Stop Burning Money: Learning From JPMC’s Financial Mistakes

If you’re a long time reader of this blog, you know that for some time we’ve been discussing project management in the largest possible sense. For many, project management is all about managing the schedule and budget of a project. My view is that the project budget and schedule are merely outputs of a much more involved process. The basic tools of project management are very similar to the tools of many other offices: procurement, audit, business improvement, etc. But, in a well-managed firm the threads of all of these different departments come together in the PMO Project Portfolio. Firms, especially financial firms, are now so large and interconnected that individuals and departments can control billions of dollars of assets and leave almost no “footprint” on the firm (i.e. process documentation, business objectives, scope of responsibilities, stakeholder buy-in, etc.). Last week, we heard that JPMC (the world’s largest bank) ran a “loss prevention department” that lost $2 billion. How did that happen? How do you prevent it in the future?

The short version of the story goes like this. JPMC manages many billions in their security portfolios. To limit the risk in these groups, JPMC created a hedging group to limit the possibility of losses on that portfolio. How does a hedging strategy work? It can get very complicated, but essentially it is about putting together a basket of assets that moves in the opposite direction of the assets you are trying to protect. These assets are almost always leveraged (borrowed money used to “amplify” profits). That means that if your primary asses go down, the hedge fund goes up…. Which provides the profits to protect your primary assets.  In a recent blog we went over the details of hedging and how it has led several of the last market collapses. That’s not to say that any one hedge fund is necessarily bad, but all hedges have an Achilles heel. They work perfectly, except for the day when they go through the floor. Each Achilles heel is different and depends on the math behind the fund: it could be a sudden rise or dip in the economy, or a sudden drop in the Asian real estate markets, or loss of confidence in a type of financial instrument. All of these changes have happened, and as a result we had market and economic collapses in the 80s and 90s.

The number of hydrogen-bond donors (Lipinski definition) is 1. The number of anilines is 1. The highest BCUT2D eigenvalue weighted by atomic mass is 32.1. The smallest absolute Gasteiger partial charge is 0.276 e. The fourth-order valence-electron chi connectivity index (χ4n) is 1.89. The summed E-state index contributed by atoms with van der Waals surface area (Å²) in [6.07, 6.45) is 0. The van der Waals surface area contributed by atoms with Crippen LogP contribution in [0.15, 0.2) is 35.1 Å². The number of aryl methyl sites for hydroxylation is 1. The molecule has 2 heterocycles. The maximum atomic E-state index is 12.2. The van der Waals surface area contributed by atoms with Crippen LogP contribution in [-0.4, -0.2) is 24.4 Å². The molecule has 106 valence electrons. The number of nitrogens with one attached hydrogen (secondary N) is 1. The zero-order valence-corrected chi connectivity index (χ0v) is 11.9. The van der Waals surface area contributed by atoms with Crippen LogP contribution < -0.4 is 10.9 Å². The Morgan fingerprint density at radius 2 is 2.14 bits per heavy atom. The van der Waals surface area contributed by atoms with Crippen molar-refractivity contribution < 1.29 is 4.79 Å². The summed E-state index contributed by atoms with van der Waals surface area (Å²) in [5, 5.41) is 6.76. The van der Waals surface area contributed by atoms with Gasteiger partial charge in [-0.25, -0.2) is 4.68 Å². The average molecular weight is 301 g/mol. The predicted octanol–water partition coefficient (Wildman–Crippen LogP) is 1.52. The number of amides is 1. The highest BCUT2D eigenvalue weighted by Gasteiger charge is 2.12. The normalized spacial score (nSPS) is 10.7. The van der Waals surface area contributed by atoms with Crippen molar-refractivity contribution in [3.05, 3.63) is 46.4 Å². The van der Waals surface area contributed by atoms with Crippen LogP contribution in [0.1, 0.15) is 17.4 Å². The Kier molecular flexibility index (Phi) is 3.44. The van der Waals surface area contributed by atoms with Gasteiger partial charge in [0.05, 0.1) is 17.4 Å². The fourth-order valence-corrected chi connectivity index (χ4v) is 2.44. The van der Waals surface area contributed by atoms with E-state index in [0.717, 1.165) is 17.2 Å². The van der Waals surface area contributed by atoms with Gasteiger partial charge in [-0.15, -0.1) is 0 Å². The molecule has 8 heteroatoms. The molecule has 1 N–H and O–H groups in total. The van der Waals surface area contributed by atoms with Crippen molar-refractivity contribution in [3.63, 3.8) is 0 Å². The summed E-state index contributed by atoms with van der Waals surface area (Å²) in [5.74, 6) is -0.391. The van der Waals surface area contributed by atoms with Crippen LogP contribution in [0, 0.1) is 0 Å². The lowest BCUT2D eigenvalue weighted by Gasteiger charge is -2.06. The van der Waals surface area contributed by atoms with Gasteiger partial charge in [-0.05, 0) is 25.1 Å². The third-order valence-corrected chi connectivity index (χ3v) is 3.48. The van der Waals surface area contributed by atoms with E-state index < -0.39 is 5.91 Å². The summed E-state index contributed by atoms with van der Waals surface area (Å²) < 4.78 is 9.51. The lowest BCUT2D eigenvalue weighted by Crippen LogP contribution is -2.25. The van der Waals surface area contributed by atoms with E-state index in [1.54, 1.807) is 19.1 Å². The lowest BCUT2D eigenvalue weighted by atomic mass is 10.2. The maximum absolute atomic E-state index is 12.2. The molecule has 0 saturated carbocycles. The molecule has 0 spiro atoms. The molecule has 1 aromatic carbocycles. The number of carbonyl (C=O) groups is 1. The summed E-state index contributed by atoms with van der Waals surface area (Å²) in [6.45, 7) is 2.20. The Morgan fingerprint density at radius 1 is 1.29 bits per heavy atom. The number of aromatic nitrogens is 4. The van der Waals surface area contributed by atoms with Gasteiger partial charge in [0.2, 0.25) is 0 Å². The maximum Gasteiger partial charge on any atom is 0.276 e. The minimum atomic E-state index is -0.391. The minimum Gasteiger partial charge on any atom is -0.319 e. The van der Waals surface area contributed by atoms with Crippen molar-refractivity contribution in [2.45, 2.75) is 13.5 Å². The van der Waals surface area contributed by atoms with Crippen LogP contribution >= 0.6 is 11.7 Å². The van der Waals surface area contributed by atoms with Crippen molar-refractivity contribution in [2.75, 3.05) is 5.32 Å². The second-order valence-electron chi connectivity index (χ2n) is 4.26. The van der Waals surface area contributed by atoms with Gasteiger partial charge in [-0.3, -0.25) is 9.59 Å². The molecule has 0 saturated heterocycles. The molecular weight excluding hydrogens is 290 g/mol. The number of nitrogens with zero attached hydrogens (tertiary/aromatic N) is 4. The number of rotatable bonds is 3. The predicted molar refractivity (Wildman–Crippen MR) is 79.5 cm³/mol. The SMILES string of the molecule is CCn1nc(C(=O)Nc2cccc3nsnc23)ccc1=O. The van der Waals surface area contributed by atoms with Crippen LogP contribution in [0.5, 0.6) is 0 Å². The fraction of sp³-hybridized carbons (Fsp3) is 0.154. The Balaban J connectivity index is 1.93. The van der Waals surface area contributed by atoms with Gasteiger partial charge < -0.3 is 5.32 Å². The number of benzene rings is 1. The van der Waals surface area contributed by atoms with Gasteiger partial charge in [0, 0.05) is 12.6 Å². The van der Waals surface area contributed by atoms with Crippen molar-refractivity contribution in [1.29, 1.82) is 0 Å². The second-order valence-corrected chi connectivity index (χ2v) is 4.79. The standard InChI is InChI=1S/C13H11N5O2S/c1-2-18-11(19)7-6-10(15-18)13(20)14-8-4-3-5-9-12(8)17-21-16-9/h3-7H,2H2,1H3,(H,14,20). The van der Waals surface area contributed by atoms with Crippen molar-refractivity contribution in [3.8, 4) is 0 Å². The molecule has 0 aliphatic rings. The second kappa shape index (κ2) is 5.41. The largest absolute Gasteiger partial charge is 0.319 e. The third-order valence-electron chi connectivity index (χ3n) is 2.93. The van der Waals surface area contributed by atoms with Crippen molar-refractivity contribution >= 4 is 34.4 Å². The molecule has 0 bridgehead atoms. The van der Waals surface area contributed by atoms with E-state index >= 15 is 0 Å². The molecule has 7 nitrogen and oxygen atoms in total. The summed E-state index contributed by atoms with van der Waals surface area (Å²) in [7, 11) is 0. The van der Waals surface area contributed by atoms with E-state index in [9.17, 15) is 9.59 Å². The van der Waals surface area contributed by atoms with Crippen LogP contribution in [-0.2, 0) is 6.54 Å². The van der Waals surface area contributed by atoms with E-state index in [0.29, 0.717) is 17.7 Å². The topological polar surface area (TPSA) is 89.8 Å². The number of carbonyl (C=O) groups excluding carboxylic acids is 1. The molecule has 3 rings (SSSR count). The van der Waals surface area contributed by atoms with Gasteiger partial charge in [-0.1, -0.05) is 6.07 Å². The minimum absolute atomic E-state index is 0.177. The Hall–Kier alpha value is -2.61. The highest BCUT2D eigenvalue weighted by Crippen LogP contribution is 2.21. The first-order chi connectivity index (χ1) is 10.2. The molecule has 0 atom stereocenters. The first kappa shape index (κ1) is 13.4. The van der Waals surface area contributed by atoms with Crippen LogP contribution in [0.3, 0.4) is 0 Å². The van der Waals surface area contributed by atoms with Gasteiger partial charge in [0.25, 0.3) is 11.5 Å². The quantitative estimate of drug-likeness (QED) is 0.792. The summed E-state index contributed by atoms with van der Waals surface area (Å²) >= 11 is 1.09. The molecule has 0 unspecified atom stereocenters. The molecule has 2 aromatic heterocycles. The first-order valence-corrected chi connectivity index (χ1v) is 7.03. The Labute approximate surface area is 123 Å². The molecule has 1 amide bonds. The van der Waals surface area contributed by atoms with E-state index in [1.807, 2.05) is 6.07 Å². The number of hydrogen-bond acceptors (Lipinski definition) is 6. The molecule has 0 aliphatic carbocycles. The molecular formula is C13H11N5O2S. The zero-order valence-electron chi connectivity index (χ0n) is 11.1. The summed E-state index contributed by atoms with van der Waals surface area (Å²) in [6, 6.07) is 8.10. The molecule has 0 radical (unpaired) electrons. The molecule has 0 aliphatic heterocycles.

When these strange activities really get going, the next step is that the biggest of these funds keeps increasing its “bet” until it is astronomical in size. If that’s a bad bet, then the firm and even the entire economy can take a fatal hit. We have heard that the damage was $2 billion (this may rise), but the bet was much larger… $100 billion. The bet was only slightly wrong, and lost 2% (i.e. $2 billion). It could easily have been 5 or 10 billion, or more. However, this time, something very different happened. The CEO of JPMC, Jamie Diamond, did something we haven’t seen in a long time. Before he was required to, he publicly reported this problem… BEFORE HE WAS LEGALLY REQUIRE TO REPORT IT! This is one of the reasons that Mr. Dimon has been called America’s best CEO of banking. It took real guts to do this, rather than trying to “fix” the problem with even riskier trades to cover the problem… which has been a recurring problem with other banks. However, if Jamie Dimon is the best CEO of a bank, and JPMC I the best bank in the world, then we have to assume that the JPMC problem is neither unique nor the worst example of what we can expect in the future.